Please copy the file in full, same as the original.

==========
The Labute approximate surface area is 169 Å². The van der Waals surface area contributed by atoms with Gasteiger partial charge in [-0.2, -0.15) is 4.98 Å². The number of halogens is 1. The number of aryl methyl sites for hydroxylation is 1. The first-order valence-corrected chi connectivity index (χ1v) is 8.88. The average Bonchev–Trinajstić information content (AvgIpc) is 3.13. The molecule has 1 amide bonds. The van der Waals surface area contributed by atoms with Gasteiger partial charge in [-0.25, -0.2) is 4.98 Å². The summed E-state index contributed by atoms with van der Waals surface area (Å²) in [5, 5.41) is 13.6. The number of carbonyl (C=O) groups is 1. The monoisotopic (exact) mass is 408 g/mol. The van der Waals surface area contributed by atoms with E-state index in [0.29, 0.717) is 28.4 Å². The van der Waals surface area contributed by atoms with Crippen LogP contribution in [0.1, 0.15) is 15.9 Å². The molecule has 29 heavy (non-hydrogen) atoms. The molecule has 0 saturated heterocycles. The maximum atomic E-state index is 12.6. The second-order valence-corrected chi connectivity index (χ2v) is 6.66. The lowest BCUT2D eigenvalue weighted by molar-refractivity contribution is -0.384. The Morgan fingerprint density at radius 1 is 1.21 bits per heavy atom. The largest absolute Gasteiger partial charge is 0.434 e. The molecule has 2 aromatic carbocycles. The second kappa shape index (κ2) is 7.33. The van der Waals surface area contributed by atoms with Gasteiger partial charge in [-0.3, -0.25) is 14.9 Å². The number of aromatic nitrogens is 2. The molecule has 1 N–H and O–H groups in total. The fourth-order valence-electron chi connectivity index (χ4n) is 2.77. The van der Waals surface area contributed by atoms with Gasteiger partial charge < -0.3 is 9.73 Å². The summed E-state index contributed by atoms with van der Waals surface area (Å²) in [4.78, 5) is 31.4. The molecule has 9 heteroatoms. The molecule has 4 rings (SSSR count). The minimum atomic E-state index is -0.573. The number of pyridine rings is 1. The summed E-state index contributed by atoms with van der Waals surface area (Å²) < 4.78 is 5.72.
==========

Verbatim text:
The Labute approximate surface area is 169 Å². The van der Waals surface area contributed by atoms with Gasteiger partial charge in [-0.2, -0.15) is 4.98 Å². The number of halogens is 1. The number of aryl methyl sites for hydroxylation is 1. The first-order valence-corrected chi connectivity index (χ1v) is 8.88. The average Bonchev–Trinajstić information content (AvgIpc) is 3.13. The molecule has 1 amide bonds. The van der Waals surface area contributed by atoms with Gasteiger partial charge in [-0.25, -0.2) is 4.98 Å². The summed E-state index contributed by atoms with van der Waals surface area (Å²) in [5, 5.41) is 13.6. The number of carbonyl (C=O) groups is 1. The monoisotopic (exact) mass is 408 g/mol. The van der Waals surface area contributed by atoms with E-state index in [0.29, 0.717) is 28.4 Å². The van der Waals surface area contributed by atoms with Crippen LogP contribution in [0.1, 0.15) is 15.9 Å². The molecule has 29 heavy (non-hydrogen) atoms. The molecule has 0 saturated heterocycles. The maximum atomic E-state index is 12.6. The second-order valence-corrected chi connectivity index (χ2v) is 6.66. The lowest BCUT2D eigenvalue weighted by molar-refractivity contribution is -0.384. The Morgan fingerprint density at radius 1 is 1.21 bits per heavy atom. The largest absolute Gasteiger partial charge is 0.434 e. The molecule has 2 aromatic carbocycles. The second kappa shape index (κ2) is 7.33. The van der Waals surface area contributed by atoms with Gasteiger partial charge in [-0.3, -0.25) is 14.9 Å². The number of aromatic nitrogens is 2. The molecule has 1 N–H and O–H groups in total. The fourth-order valence-electron chi connectivity index (χ4n) is 2.77. The van der Waals surface area contributed by atoms with Gasteiger partial charge < -0.3 is 9.73 Å². The summed E-state index contributed by atoms with van der Waals surface area (Å²) in [4.78, 5) is 31.4. The molecule has 9 heteroatoms. The molecule has 4 rings (SSSR count). The minimum atomic E-state index is -0.573. The number of pyridine rings is 1. The summed E-state index contributed by atoms with van der Waals surface area (Å²) < 4.78 is 5.72.